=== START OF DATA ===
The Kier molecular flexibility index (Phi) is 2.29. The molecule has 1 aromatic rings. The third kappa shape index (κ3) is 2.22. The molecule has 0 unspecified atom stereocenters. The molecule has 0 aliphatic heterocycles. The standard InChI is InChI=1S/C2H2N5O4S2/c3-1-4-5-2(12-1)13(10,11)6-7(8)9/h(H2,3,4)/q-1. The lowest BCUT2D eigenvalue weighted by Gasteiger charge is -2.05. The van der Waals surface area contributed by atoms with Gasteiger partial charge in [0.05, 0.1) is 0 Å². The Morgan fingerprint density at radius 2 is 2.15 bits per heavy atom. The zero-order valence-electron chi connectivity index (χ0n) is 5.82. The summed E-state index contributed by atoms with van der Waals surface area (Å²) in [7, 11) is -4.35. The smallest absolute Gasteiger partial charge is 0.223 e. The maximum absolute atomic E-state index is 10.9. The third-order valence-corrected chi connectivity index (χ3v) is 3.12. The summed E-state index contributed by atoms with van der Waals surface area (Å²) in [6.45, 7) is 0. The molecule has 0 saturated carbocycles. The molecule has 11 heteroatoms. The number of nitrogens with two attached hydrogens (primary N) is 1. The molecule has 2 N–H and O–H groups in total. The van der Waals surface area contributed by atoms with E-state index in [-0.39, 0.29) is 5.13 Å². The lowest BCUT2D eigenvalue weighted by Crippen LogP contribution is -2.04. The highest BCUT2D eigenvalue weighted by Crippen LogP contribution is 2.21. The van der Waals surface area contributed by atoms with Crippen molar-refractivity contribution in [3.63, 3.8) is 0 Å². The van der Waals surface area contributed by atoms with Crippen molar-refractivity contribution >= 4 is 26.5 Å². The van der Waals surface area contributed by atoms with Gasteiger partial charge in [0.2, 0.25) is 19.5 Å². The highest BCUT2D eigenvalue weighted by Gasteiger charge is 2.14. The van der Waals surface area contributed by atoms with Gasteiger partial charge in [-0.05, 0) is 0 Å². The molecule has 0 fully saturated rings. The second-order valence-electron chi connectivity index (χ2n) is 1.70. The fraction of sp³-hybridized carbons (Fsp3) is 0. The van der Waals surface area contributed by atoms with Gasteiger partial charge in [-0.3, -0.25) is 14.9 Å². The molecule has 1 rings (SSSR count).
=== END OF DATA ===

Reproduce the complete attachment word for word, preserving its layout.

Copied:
The Kier molecular flexibility index (Phi) is 2.29. The molecule has 1 aromatic rings. The third kappa shape index (κ3) is 2.22. The molecule has 0 unspecified atom stereocenters. The molecule has 0 aliphatic heterocycles. The standard InChI is InChI=1S/C2H2N5O4S2/c3-1-4-5-2(12-1)13(10,11)6-7(8)9/h(H2,3,4)/q-1. The lowest BCUT2D eigenvalue weighted by Gasteiger charge is -2.05. The van der Waals surface area contributed by atoms with Gasteiger partial charge in [0.05, 0.1) is 0 Å². The Morgan fingerprint density at radius 2 is 2.15 bits per heavy atom. The zero-order valence-electron chi connectivity index (χ0n) is 5.82. The summed E-state index contributed by atoms with van der Waals surface area (Å²) in [7, 11) is -4.35. The smallest absolute Gasteiger partial charge is 0.223 e. The maximum absolute atomic E-state index is 10.9. The third-order valence-corrected chi connectivity index (χ3v) is 3.12. The summed E-state index contributed by atoms with van der Waals surface area (Å²) in [6.45, 7) is 0. The molecule has 0 saturated carbocycles. The molecule has 11 heteroatoms. The number of nitrogens with two attached hydrogens (primary N) is 1. The molecule has 2 N–H and O–H groups in total. The van der Waals surface area contributed by atoms with E-state index in [-0.39, 0.29) is 5.13 Å². The lowest BCUT2D eigenvalue weighted by Crippen LogP contribution is -2.04. The highest BCUT2D eigenvalue weighted by Crippen LogP contribution is 2.21. The van der Waals surface area contributed by atoms with Crippen molar-refractivity contribution in [3.63, 3.8) is 0 Å². The van der Waals surface area contributed by atoms with Crippen molar-refractivity contribution >= 4 is 26.5 Å². The van der Waals surface area contributed by atoms with Gasteiger partial charge in [0.2, 0.25) is 19.5 Å². The highest BCUT2D eigenvalue weighted by Gasteiger charge is 2.14. The van der Waals surface area contributed by atoms with Gasteiger partial charge in [-0.05, 0) is 0 Å². The molecule has 0 fully saturated rings. The second-order valence-electron chi connectivity index (χ2n) is 1.70. The fraction of sp³-hybridized carbons (Fsp3) is 0. The van der Waals surface area contributed by atoms with Gasteiger partial charge in [-0.3, -0.25) is 14.9 Å². The molecule has 1 rings (SSSR count).